The Things That Matter

The Things That Matter

posted in: Life | 1

We, and yes, that is me and my partner, who some people seem to confuse with a boyfriend or a passing acquaintance because we don’t use the words husband and wife, WE are going through a difficult time. A time of transition. We are changing everything. Our schedules, our commitments, our focus. In a way I feel lighter, but I also feel adrift. Nothing is the same as it was last week. I used to turn off my alarm every morning because his would go off and I could just wake up then. Now it doesn’t. I have to remember to set my own, and get up while he’s still asleep. Things are torn asunder, left and right.

What all this upheaval has made us do, aside from drink a lot of beer, is talk. We’ve been talking non-stop, questioning every decision, questioning everything we do in a day. I will admit I also suffer from a lot of what are generally referred to as “mental health issues,” so change is especially difficult for me. But the strong point through all of this is that we’ve, without expressly saying it, made a list of our values. It could be longer, really I could make this list go on forever. But here is what it’s come down to:

1. To be near to our families, which for us totals three sets of parents and of course extended family, and to spend as much time with them as possible (this also includes our dog and cat)
2. To spend quality time with each other, whether it is hiking, birding, gardening, or some combination thereof
3. To spend time with the friends who we love and support us
4. To work jobs that allow us to do the above things, and also pay bills
5. For me specifically, to read books and write

And that’s about it. There are things in there about me cooking real dinners so we eat good food, etc, but those are really the essentials. And when you are in a time of change (crisis?) you realize that yes, you really can cut out everything that isn’t essential. I feel like I’ve had a revelation. It may sound stupid, or trite, but it actually occurred to me (like a lightbulb going off) that I’m 31 and I don’t care what job I have, as long as I can spend as much time with my family as I want to. My career is somewhat shaky- I sew clothing for a booth at the Renaissance Festival, after all, and supplement with whatever I can find- so this is sometimes difficult. But I realized I am happy to walk away from anything that prevents me from having a family dinner once a week. I’m happy to say no to opportunities, if that means I can’t go camping with my partner at least twice a year. What a relief!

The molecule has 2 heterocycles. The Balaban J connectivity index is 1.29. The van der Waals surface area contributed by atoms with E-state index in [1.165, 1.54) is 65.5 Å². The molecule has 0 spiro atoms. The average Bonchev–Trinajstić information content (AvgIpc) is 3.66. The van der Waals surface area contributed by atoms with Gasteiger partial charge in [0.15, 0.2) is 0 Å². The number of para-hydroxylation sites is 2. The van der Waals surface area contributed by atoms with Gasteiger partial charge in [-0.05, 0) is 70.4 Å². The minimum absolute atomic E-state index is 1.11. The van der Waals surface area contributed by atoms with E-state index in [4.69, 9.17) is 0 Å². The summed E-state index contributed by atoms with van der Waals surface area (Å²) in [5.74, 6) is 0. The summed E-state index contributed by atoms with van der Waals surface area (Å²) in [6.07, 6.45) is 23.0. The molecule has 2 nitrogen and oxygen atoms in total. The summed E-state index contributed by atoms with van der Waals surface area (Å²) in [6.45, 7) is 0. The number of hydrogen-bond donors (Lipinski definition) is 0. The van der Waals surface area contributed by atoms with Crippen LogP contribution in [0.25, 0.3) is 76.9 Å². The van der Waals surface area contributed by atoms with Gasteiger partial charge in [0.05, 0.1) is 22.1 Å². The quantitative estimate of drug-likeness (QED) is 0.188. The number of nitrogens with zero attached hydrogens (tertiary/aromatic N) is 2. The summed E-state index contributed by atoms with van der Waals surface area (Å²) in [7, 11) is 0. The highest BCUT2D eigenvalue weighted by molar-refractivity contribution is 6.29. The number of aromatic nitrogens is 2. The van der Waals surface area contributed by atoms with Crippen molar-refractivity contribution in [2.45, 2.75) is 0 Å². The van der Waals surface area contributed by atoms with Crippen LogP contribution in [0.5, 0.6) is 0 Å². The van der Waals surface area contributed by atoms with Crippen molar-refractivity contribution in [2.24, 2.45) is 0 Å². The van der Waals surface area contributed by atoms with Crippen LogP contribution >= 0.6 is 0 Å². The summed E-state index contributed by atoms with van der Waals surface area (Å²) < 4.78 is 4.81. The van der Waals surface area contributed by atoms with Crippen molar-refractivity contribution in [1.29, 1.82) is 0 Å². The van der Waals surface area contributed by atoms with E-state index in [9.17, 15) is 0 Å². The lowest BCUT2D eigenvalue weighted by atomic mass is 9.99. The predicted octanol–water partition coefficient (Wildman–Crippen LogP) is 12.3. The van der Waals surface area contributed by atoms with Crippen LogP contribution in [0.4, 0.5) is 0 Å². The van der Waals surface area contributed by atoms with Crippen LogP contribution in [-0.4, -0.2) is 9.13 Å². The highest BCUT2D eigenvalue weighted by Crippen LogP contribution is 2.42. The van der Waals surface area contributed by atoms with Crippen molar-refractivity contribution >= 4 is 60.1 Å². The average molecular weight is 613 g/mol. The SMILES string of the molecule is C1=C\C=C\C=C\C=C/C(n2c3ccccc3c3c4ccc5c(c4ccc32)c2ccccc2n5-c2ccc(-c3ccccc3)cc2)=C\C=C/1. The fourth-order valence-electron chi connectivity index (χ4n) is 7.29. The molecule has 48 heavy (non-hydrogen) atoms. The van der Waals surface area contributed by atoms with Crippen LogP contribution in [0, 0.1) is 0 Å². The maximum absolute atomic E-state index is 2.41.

Maybe this all sounds self explanatory, like I should have been thinking this all along, but honestly, I feel like I just shed some kind of heavy, awkward skin. I’m done pretending like I have a god damn career, whatever that means. I’m done with bending over backwards to please everyone else. I know what matters- my family, my partner, my dog, our chickens. I spent a week taking off work so I could sit with my cat who was dying of cancer, and then I felt shitty because I couldn’t pay the bills. But you know what? That was exactly where I needed to be at that time.

I’m struggling with this notion of doing things because they are important to me, and not because they are expected. Every day is really a fight between what I think I should do (which is usually work in the garden or sew) and what someone else thinks I should do. Yesterday I sat outside on a blanket and read a book and had a v&t and listened to the chickens make happy contented little sounds while the dog sat next to me, just watching the world go by. I started crying because I couldn’t believe I was so lucky, to sit outside and really do nothing. To watch my chickens go about their business. And for the first time in months (years?) I woke up this morning and didn’t feel guilty about spending an afternoon doing exactly what I wanted to do, rather than what I felt I SHOULD have done (worked).

I’m trimming away at my commitments, but I’m also trimming away at my expectations. I sew for a living. I supplement by bussing tables. Yep. 31 years old and bussing tables for cash. And you know what? I don’t care. I’m happier doing that than I have been at any of the “acceptable” jobs I’ve had in the past- decade?

Maybe it’s wrong, maybe it’s privileged, maybe it’s just plain delusional. But I really don’t fucking care. And that is the most freeing thing of all. I know what matters. My partner, my family, my animals, my garden, and the friends who I know will stick by me no matter what. The friends who show up with hugs and texts and support, even when to the rest of the world I might look like I’m blowing up my life.

This is maybe not what I intended to write. I think I sat down to write about the transplants, and the difficulties of growing tomatoes in unpredictable weather? But this is what came out. And I just read back over it without the slightest compunction. This is where I am. Fuck it, I’m proud to be where I am, even if I never have any money. I’m where I need to be to do the most important things in my life, and that’s where I plan to stay.

*** and a special thank you to, you know who you are, the people who reached out with encouragement last week. I can’t even say how much that meant to me.

One Response

  1. Christi Lucas

    You’re a smart, resourceful young woman. You’ll find your way. Plant more veggies than you need and sell them. Can more than you need and sell them. Write a book! Turn your talents into cash! I remember that little girl with the brains my daughter was friends with in school who grew up to be one of the brainiatics Megan graduated with. You have everything it takes to make money. You just need to follow your passion and make it work for you. I have faith in you!

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